Britain’s countryside may be the “unacknowledged backbone” of its national identity, but Prince Charles has said he fears for its future.
The landscape is “as precious as any of our great cathedrals and we erode it at our peril”, the prince writes in a special edition of Country Life magazine.
In his editorial, the prince stresses the need for a “truly sustainable” agricultural system, but says that farming is also mutually dependent on a vibrant rural community.
‘”It is the bedrock of our rural communities, making post offices, pubs, public transport and local healthcare absolutely vital to the production of our food and the protection of the landscapes we all benefit from in so many ways”, he writes.
“This is why the countryside’s contribution to the national good has to be cherished and sustained. Without it, we will all be very much poorer.”
The prince expresses concern that the average age of a British farmer is 58 while a recent survey by the Royal Agricultural Society of England claims that the country will need 60,000 new farmers in the next decade.
He also criticises the treatment of farmers by supermarkets. “It cannot be right that a typical hill farmer earns just £12,600, with some surviving on as little as £8,000 a year, while the big retailers and their shareholders do so much better out of the deal, having taken none of the risk”, he says.
“This has far-reaching consequences.”
Mark Hedges, Country Life’s editor, said that the Prince worked “incredibly hard” in his own stint as editor.
“The prince has become the countryside’s strongest voice. His support for it is something that, as a nation, we should treasure. What the next king thinks matters”, Hedges added.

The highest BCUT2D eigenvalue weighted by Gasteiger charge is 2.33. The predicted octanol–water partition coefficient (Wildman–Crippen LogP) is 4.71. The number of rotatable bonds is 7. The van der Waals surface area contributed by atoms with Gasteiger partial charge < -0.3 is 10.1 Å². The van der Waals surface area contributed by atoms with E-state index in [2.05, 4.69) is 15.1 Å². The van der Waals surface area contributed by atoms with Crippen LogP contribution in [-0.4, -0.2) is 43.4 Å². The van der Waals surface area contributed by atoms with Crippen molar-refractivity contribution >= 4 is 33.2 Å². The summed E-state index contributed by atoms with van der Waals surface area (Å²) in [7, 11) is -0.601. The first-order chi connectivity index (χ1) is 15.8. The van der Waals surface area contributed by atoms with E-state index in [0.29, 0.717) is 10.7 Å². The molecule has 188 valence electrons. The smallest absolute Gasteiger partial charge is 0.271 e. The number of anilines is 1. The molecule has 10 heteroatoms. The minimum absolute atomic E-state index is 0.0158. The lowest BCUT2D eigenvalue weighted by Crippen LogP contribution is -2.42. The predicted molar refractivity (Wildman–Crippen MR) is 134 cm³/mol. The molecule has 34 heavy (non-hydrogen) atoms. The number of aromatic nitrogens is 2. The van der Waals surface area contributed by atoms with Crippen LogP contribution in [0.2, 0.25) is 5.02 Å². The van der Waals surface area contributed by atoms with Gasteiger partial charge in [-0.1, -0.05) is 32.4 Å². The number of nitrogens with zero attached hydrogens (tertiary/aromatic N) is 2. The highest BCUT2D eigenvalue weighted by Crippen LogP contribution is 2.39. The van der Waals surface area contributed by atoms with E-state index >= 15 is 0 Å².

This is the latest in a series of calls from the Prince for sustainability in different industries. In October, he criticised the pensions industry for focussing on “quarterly capitalism” and for failing to tackle long-term challenges such as climate change.
Meanwhile, in an interview with ITV1’s This Morning programme in January, he said “I’ve gone on for years about the importance of thinking about the long-term in relation to the environmental damage, climate change and everything else.
“We don’t, in a sensible world, want to hand on an increasingly dysfunctional world to our grandchildren, to leave them with the real problem.
“I don’t want to be confronted by my future grandchild and them say, ‘Why didn’t you do something?’, so clearly now that we will have a grandchild, it makes it even more obvious to try and make sure we leave them something that isn’t a total poisoned chalice.”